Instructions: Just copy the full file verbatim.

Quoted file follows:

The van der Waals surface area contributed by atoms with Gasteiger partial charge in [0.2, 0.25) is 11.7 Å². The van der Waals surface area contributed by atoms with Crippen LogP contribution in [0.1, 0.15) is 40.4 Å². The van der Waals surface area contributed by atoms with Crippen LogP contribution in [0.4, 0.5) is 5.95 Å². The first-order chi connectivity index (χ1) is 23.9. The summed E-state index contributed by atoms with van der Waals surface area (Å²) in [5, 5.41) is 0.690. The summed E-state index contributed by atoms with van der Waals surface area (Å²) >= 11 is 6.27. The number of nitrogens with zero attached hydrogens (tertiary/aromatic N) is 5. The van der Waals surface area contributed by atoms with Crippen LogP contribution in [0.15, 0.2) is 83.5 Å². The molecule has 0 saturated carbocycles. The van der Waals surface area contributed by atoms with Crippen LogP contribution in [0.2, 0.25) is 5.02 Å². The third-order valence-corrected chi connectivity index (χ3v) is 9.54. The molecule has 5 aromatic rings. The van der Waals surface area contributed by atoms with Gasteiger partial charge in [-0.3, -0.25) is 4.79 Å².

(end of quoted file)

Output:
The van der Waals surface area contributed by atoms with Gasteiger partial charge in [0.2, 0.25) is 11.7 Å². The van der Waals surface area contributed by atoms with Crippen LogP contribution in [0.1, 0.15) is 40.4 Å². The van der Waals surface area contributed by atoms with Crippen LogP contribution in [0.4, 0.5) is 5.95 Å². The first-order chi connectivity index (χ1) is 23.9. The summed E-state index contributed by atoms with van der Waals surface area (Å²) in [5, 5.41) is 0.690. The summed E-state index contributed by atoms with van der Waals surface area (Å²) >= 11 is 6.27. The number of nitrogens with zero attached hydrogens (tertiary/aromatic N) is 5. The van der Waals surface area contributed by atoms with Crippen LogP contribution in [0.15, 0.2) is 83.5 Å². The molecule has 0 saturated carbocycles. The van der Waals surface area contributed by atoms with Crippen LogP contribution in [0.2, 0.25) is 5.02 Å². The third-order valence-corrected chi connectivity index (χ3v) is 9.54. The molecule has 5 aromatic rings. The van der Waals surface area contributed by atoms with Gasteiger partial charge in [-0.3, -0.25) is 4.79 Å².